I went to an Arkells concert, because I enjoyed the band and loved the intimate venue. I was having fun with no expectations of anything except to be there and have fun.

With that attitude, without even trying, I met a few women. It was a really fun night and almost magical how quickly I got along with them and they practically asked for my number.

I went to a concert a few days later, and I built up the expectation that I needed to meet people there too. So instead of going to just enjoy a concert, I created a lot of expectations.

And…that concert experience was awful. It wasn’t fun. I didn’t appreciate the music the way I should (even though there were great bands there like Label Me Lecter and Shaed). I didn’t end up meeting anyone. I ended up leaving early in frustration to sit in another venue pretty much alone. The funny thing is that for a lot of people that concert was probably amazing! In fact, it objectively was. However my attachment and ego made it a miserable experience.

And, to protect my ego (and that of my friend’s) we both concluded “we didn’t want to meet anyone anyway!” Yeah right! The ego can be such a liar.

A few weeks later I wanted to go out for St. Patrick’s Day. Rather than just looking for an event that was fun and that I enjoyed, I meticulously looked for a place where I thought the most attractive people would be. After spending literally hours doing this, when I showed up, the crowd was thin. I lamented that “nobody was here” (which wasn’t true).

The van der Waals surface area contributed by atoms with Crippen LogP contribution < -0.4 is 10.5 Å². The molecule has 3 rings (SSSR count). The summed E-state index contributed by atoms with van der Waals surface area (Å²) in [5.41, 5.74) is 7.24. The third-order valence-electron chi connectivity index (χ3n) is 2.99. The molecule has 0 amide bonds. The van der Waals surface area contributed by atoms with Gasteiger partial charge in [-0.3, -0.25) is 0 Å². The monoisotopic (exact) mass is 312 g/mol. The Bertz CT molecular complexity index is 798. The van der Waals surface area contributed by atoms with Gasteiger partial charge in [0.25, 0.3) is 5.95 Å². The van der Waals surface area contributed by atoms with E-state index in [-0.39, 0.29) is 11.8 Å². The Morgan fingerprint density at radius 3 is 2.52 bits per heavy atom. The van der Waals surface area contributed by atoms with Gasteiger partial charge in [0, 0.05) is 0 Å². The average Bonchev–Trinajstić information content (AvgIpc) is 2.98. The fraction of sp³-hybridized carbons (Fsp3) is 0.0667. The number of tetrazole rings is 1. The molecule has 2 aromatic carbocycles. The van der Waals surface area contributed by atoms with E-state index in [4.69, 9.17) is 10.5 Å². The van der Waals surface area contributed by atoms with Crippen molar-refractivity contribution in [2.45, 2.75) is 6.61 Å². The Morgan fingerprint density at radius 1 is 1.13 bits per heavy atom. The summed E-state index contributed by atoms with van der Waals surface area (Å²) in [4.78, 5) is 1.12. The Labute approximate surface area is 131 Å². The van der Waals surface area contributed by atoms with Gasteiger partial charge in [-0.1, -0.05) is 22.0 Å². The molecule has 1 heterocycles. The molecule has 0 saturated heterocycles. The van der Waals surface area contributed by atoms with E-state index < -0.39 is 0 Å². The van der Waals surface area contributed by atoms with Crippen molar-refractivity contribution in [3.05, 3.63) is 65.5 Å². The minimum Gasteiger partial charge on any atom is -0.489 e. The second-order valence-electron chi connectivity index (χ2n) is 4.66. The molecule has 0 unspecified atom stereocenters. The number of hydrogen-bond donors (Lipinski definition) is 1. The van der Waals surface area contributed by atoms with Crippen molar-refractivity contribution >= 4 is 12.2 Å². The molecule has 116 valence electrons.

I ended up bolting from there and driving to various places, desperately chasing the outcome of being in a huge crowd of attractive people. Not surprisingly, I didn’t have fun, didn’t find the crowd I sought, and didn’t meet anyone. I did, however, suffer. I was angry, frustrated, and resentful.

It’s not just me. It’s ego that tells you have to be married by 30, so you better settle down with that guy who does nothing for you! So, in chasing this ego version of happiness, you end up unhappy….saddled to a dude you don’t even really like for years, until the divorce that is!

It’s ego that tells you that if you’re in your 30s you can’t date someone in their 20s, even though you’re genuinely happy around that person. So, you are attached to appropriateness, so yeah, be careful what you wish for: you’ll end up dumping that younger person, and be with a person who is very appropriate to your family and friends but whom you can’t stand!

It’s ego that tells you even though he makes you happy and you have chemistry, that his job isn’t good enough. So, your attachment to status means you’ll have a big house and nice car with a guy you hate, which means that big house will just feel like a well-decorated prison.